Buying your first set of beginner snowboarding gear can be hard, working out what flex, camber, shape and materials of everything can be a pain.
As a general rule, a good beginner setup will have soft/medium flex boots, bindings and board.
- Soft/medium flexing boots are the best to start out on, you want something that is comfortable enough to wear all day, but still give you enough support.
- Soft/medium flexing bindings that give you a good connection to the board, but still let you flex them without being overly restrictive.
- A soft to medium flexing board, with a reverse camber or hybrid camber shape to help you avoid catching edges and make the learning/progressing stage as easy as possible.
One important thing to keep in mind is what type of snowboarding you want to be doing in the future. Do you want to spend your time riding all over your local mountain, through the trees, groomed runs, off piste, or want to spend your time in the park learning new tricks?
You want to make sure that you buy gear that you aren’t going to grow out of too quickly, and that is going to be suitable for learning, as well as the riding you want to be doing.
These setups are going to be good for someone who wants to ride all over the mountain, from the groomed runs, through the trees, off-piste as well as occasionally through the park.
We are going to be looking at soft/mid flexing, probably directional boards that aren’t going to cost a fortune.
All 3 of the boards above have some sort of hybrid/reverse camber shape, which is going to help riders starting out in a few good ways.
They are going to be easy to turn, the are all going to have a loose and catch free ride, and they have a soft enough flex that you can easily move them around.
Similar in choice to the mens, these are all going to have a nice easy flex, and make riding easy and fun.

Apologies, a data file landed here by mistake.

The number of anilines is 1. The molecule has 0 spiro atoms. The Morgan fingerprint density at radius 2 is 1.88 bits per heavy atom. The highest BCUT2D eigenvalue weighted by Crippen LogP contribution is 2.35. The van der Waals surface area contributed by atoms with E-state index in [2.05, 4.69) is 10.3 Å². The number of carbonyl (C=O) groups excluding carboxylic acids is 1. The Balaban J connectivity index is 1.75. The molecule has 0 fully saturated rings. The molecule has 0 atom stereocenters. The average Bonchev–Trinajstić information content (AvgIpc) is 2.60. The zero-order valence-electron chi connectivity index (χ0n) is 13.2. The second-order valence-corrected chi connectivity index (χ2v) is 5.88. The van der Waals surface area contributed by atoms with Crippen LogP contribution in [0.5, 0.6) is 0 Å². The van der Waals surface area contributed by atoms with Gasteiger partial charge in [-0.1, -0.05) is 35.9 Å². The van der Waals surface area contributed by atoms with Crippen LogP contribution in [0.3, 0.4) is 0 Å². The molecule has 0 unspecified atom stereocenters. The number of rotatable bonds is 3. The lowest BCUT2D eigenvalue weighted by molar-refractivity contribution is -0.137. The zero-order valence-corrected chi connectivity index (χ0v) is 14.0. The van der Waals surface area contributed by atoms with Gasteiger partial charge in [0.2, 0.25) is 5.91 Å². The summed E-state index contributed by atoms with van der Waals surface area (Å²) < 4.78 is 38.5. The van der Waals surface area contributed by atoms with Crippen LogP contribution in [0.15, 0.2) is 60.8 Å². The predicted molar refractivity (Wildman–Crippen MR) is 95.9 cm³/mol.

Similar to the boards, the bindings show here are simple, lightweight but will do the job without breaking the bank.
The most important part of anyones snowboarding setup, getting the right boots will make all the difference. Ideally, you would want to try them on in a store, but if not, all the big online stores have really good return policies so you can still make sure you get the right size.
All soft to medium flexing boots, they give you enough support, but are going to be comfy straight out of the box. If you can spend a bit more on the boots (which I really recommend that you do) upgrade the Burton Motos to Hails, the Prions to Lashed and the Ride Orions to Anthems.
Boots and bindings are the same as the all mountain setups, soft/medium flexing boots and bindings work just as well in the park.
All of these boards are twin shaped, so they can be ridden regular or switch with no problems, and have a soft and fun flex, that is going to be forgiving and easy to progress your riding. They are all on the lower end of the price range. If you have some extra money, upgrade the Horrorscope to the Ultrafear, it is the same style but has a better base and uses higher quality materials. The Jibboard can be upgraded to the ParkBoard, which has a slightly stiffer flex and a faster base. The step up from the Skate Banana would be the GNU Park Pickle, made of better materials, has more pop and an asymmetrical sidecut to make turning feel more natural.
If you know what snowboard gear you want, you can search on this page to find out who is selling it for the best price.